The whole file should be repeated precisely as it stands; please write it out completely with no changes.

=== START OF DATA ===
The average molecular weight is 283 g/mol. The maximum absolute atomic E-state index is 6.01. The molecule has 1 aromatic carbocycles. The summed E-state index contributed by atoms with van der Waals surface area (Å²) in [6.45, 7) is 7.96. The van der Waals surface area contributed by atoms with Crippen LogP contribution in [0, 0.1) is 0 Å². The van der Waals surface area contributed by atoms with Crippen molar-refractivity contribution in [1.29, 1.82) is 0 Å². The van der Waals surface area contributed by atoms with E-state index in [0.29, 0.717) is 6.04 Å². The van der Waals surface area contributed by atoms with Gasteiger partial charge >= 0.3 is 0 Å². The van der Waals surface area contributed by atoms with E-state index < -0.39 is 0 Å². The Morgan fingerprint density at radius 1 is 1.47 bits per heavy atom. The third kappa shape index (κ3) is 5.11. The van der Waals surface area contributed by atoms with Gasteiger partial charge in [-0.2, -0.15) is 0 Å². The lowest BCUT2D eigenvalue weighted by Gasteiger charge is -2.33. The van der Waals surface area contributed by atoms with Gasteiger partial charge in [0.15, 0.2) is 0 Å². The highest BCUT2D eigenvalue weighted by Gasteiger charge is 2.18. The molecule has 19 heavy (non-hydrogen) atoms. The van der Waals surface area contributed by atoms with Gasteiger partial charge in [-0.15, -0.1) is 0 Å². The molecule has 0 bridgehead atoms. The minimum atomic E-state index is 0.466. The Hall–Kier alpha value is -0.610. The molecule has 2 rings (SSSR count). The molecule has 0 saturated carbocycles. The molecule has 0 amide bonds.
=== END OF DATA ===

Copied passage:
The average molecular weight is 283 g/mol. The maximum absolute atomic E-state index is 6.01. The molecule has 1 aromatic carbocycles. The summed E-state index contributed by atoms with van der Waals surface area (Å²) in [6.45, 7) is 7.96. The van der Waals surface area contributed by atoms with Crippen LogP contribution in [0, 0.1) is 0 Å². The van der Waals surface area contributed by atoms with Crippen molar-refractivity contribution in [1.29, 1.82) is 0 Å². The van der Waals surface area contributed by atoms with E-state index in [0.29, 0.717) is 6.04 Å². The van der Waals surface area contributed by atoms with Gasteiger partial charge >= 0.3 is 0 Å². The van der Waals surface area contributed by atoms with E-state index < -0.39 is 0 Å². The Morgan fingerprint density at radius 1 is 1.47 bits per heavy atom. The third kappa shape index (κ3) is 5.11. The van der Waals surface area contributed by atoms with Gasteiger partial charge in [-0.2, -0.15) is 0 Å². The lowest BCUT2D eigenvalue weighted by Gasteiger charge is -2.33. The van der Waals surface area contributed by atoms with Gasteiger partial charge in [0.15, 0.2) is 0 Å². The highest BCUT2D eigenvalue weighted by Gasteiger charge is 2.18. The molecule has 19 heavy (non-hydrogen) atoms. The van der Waals surface area contributed by atoms with Gasteiger partial charge in [-0.15, -0.1) is 0 Å². The molecule has 0 bridgehead atoms. The minimum atomic E-state index is 0.466. The Hall–Kier alpha value is -0.610. The molecule has 2 rings (SSSR count). The molecule has 0 saturated carbocycles. The molecule has 0 amide bonds.